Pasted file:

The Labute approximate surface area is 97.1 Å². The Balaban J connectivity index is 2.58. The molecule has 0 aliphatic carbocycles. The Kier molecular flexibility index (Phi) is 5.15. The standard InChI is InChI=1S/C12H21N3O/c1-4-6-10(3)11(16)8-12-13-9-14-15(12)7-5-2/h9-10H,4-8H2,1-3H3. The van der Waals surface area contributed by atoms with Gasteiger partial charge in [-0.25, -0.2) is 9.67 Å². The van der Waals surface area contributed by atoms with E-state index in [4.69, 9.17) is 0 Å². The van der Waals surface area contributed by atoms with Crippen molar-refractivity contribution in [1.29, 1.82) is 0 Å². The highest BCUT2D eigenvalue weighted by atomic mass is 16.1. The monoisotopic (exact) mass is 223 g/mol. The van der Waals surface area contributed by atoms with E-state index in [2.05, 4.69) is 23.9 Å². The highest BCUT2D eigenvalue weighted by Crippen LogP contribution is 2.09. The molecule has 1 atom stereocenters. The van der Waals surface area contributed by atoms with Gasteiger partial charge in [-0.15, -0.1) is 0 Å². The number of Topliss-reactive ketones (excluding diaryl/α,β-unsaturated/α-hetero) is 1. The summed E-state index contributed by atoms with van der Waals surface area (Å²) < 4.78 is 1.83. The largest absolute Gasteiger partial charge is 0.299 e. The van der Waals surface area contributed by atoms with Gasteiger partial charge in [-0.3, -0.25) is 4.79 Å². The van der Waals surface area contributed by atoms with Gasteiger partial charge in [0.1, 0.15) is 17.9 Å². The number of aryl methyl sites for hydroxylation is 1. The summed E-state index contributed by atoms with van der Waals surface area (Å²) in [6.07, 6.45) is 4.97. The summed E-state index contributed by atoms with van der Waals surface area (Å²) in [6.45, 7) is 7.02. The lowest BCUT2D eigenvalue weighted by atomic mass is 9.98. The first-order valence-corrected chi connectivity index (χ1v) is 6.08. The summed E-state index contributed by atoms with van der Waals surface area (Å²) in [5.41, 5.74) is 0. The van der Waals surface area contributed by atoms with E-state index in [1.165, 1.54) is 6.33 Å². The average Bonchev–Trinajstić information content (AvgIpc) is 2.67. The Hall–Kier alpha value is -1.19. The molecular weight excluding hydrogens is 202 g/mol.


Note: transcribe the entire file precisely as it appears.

The Labute approximate surface area is 97.1 Å². The Balaban J connectivity index is 2.58. The molecule has 0 aliphatic carbocycles. The Kier molecular flexibility index (Phi) is 5.15. The standard InChI is InChI=1S/C12H21N3O/c1-4-6-10(3)11(16)8-12-13-9-14-15(12)7-5-2/h9-10H,4-8H2,1-3H3. The van der Waals surface area contributed by atoms with Gasteiger partial charge in [-0.25, -0.2) is 9.67 Å². The van der Waals surface area contributed by atoms with E-state index in [4.69, 9.17) is 0 Å². The van der Waals surface area contributed by atoms with Crippen molar-refractivity contribution in [1.29, 1.82) is 0 Å². The highest BCUT2D eigenvalue weighted by atomic mass is 16.1. The monoisotopic (exact) mass is 223 g/mol. The van der Waals surface area contributed by atoms with E-state index in [2.05, 4.69) is 23.9 Å². The highest BCUT2D eigenvalue weighted by Crippen LogP contribution is 2.09. The molecule has 1 atom stereocenters. The van der Waals surface area contributed by atoms with Gasteiger partial charge in [-0.15, -0.1) is 0 Å². The number of Topliss-reactive ketones (excluding diaryl/α,β-unsaturated/α-hetero) is 1. The summed E-state index contributed by atoms with van der Waals surface area (Å²) < 4.78 is 1.83. The largest absolute Gasteiger partial charge is 0.299 e. The van der Waals surface area contributed by atoms with Gasteiger partial charge in [-0.3, -0.25) is 4.79 Å². The van der Waals surface area contributed by atoms with Gasteiger partial charge in [0.1, 0.15) is 17.9 Å². The number of aryl methyl sites for hydroxylation is 1. The summed E-state index contributed by atoms with van der Waals surface area (Å²) in [6.07, 6.45) is 4.97. The summed E-state index contributed by atoms with van der Waals surface area (Å²) in [6.45, 7) is 7.02. The lowest BCUT2D eigenvalue weighted by atomic mass is 9.98. The first-order valence-corrected chi connectivity index (χ1v) is 6.08. The summed E-state index contributed by atoms with van der Waals surface area (Å²) in [5.41, 5.74) is 0. The van der Waals surface area contributed by atoms with E-state index in [1.165, 1.54) is 6.33 Å². The average Bonchev–Trinajstić information content (AvgIpc) is 2.67. The Hall–Kier alpha value is -1.19. The molecular weight excluding hydrogens is 202 g/mol.